Knowing the tens of thousands of users who had set up their TV’s themselves without calling the call centers (which means a lower cost-to-serve on each customer) I calculated that my work had helped save the business £00000’s in support calls.

Other examples are: 1st creative hire, had your work published in an online newspaper, designed the first responsive website for the company… be creative!

Summarise your achievements with one main Highlight per job | Photo by rawpixel.com from Pexels

Remembering how busy recruiters are — how can you express your awesomeness in just 6 seconds?

One way is to list your accomplishments as noted above, but then take it a step further, and summarise each role with a highlight or key accomplishment.

For example, you may have redesigned a sports betting website as one of your projects. This may have involved creating a bunch of prototypes, redesigning the branding, and supporting the marketing agency teams with creative assets. But your key accomplishment could be something like: improved usability score by 100% and increased SEO Company ranking from #8 to #3 on top search terms.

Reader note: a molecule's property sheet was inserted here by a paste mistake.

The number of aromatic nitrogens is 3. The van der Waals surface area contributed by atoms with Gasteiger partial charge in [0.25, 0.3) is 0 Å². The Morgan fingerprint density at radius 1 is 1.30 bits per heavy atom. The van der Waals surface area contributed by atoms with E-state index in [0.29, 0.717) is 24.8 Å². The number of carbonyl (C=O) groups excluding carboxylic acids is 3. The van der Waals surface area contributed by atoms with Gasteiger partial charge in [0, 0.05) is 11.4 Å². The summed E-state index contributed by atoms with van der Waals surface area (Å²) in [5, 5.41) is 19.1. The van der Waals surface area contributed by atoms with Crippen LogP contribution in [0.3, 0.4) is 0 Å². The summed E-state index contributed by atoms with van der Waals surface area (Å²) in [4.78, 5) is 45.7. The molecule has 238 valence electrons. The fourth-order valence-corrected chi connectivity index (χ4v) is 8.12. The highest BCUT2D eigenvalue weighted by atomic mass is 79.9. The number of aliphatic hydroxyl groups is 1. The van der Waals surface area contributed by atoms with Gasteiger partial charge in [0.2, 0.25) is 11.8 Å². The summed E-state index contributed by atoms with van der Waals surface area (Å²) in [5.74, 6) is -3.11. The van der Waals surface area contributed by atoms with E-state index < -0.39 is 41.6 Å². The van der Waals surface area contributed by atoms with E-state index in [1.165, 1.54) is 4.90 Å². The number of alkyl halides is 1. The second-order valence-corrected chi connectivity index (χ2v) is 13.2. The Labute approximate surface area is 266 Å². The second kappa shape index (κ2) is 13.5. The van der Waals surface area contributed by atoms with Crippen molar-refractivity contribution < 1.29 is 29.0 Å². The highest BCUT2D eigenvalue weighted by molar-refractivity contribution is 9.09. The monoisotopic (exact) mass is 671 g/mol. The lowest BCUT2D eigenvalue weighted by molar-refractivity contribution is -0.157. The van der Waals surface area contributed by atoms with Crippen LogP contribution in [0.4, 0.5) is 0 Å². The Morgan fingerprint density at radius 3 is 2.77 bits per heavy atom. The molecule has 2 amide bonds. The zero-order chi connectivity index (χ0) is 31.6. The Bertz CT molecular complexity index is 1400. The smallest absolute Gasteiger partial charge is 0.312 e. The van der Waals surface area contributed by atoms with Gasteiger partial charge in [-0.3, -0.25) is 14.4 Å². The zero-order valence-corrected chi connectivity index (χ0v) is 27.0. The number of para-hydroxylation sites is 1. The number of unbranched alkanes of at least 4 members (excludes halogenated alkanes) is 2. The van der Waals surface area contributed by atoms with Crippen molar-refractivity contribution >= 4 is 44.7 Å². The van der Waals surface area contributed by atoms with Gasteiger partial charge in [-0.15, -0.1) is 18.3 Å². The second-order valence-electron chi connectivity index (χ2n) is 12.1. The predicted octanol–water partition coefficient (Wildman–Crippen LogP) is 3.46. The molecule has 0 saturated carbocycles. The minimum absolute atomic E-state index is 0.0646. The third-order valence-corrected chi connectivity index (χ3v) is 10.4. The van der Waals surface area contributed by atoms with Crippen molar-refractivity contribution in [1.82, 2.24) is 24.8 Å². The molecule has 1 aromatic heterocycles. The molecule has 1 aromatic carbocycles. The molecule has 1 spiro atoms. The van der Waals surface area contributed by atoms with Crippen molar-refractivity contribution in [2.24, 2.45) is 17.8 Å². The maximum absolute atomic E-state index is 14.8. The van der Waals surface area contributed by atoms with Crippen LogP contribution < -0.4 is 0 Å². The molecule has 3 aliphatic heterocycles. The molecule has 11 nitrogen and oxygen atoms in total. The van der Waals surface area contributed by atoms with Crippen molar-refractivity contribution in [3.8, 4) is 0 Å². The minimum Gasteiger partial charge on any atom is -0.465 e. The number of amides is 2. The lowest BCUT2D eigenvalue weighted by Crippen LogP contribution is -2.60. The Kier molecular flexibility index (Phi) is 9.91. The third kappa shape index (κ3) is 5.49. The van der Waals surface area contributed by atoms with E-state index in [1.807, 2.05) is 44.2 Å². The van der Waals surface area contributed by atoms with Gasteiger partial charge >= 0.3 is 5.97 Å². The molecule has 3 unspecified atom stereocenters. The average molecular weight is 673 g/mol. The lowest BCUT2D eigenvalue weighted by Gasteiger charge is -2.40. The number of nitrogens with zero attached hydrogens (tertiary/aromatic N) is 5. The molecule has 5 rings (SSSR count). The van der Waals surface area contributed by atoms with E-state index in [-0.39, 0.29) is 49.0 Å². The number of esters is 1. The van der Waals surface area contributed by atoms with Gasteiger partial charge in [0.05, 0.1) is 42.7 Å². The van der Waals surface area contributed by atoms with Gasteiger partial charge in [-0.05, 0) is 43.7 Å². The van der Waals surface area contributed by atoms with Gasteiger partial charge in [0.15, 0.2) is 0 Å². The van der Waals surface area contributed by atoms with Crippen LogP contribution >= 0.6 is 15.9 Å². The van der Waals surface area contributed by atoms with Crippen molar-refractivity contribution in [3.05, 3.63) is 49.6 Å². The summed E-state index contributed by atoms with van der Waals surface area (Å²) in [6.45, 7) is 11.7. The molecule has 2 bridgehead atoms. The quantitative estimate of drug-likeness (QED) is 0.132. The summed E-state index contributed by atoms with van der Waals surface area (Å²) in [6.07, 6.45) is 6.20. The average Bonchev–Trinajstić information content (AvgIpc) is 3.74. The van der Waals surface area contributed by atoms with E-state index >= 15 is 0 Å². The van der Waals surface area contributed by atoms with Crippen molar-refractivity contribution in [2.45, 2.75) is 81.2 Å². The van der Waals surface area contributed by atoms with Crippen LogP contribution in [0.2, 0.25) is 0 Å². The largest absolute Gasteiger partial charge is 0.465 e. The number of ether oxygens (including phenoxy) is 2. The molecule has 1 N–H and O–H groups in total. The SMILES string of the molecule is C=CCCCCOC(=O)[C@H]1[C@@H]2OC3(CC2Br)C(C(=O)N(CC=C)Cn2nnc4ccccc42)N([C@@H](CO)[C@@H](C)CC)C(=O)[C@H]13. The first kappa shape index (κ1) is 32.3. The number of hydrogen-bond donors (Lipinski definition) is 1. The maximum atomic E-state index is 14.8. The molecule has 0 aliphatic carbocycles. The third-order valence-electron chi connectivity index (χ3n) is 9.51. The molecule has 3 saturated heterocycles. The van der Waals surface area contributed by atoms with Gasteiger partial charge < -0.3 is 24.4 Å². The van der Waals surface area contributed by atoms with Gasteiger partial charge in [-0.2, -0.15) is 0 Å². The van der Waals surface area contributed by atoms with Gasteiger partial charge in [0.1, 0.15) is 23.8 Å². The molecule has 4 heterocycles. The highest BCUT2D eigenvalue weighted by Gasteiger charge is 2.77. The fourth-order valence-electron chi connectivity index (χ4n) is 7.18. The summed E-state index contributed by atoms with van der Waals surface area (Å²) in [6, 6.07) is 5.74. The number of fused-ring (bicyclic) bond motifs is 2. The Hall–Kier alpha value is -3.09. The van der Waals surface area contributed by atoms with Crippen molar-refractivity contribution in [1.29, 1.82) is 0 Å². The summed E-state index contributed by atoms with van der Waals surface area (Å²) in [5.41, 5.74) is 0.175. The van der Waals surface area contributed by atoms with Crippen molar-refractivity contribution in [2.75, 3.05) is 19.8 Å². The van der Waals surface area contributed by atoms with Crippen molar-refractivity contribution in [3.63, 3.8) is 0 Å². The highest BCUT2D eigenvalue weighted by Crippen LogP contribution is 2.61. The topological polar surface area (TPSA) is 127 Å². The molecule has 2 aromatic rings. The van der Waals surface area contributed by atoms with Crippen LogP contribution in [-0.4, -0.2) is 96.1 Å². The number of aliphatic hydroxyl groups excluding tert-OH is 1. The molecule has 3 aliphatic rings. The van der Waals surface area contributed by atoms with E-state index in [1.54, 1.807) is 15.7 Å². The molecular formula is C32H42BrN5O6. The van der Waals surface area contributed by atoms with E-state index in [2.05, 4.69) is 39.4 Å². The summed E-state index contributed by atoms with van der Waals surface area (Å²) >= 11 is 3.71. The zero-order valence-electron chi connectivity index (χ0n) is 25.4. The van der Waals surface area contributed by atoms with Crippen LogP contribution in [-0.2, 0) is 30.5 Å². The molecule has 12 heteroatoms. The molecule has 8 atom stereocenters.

Another way is to make sure it fits on one sheet of A4 so it’s easy to print and consume.

And if you’ve got a lot of work experience and struggle to fit it all on one page — try removing double ups… for example, don’t say on 3 different jobs that you created wireframes. Rather use that space to list a different accomplishment that helps tell recruiters about other skills you have.

Skills graphs are ambiguous and add no value | Photo by Lukas from Pexels

We’ve all seen the CV’s with skills graphs — and if you speak to any recruiter, they’ll tell you to never do this — and for good reasons… It makes no sense at all and undermines your credibility as a designer. Here’s why:

Reason 1: The scales are completely meaningless. What is skill level 7 out of 10 for Sketch? Is that 7 out of 10 for a beginner, or 7 out of 10 for an expert?

As designers we’re meant to be expert communicators and avoid ambiguity-and skills graphs are completely unclear so this is not a great start…

Reason 2: There’s a psychology principle called the Dunning–Kruger effect. It says that fools are more likely to rate themselves higher whereas intellectuals will more likely rate themselves lower at any given skill.

And this is why skills graphs aren’t great. If people really are no good at rating themselves, how can anybody trust one on a CV?

Which one should I use today?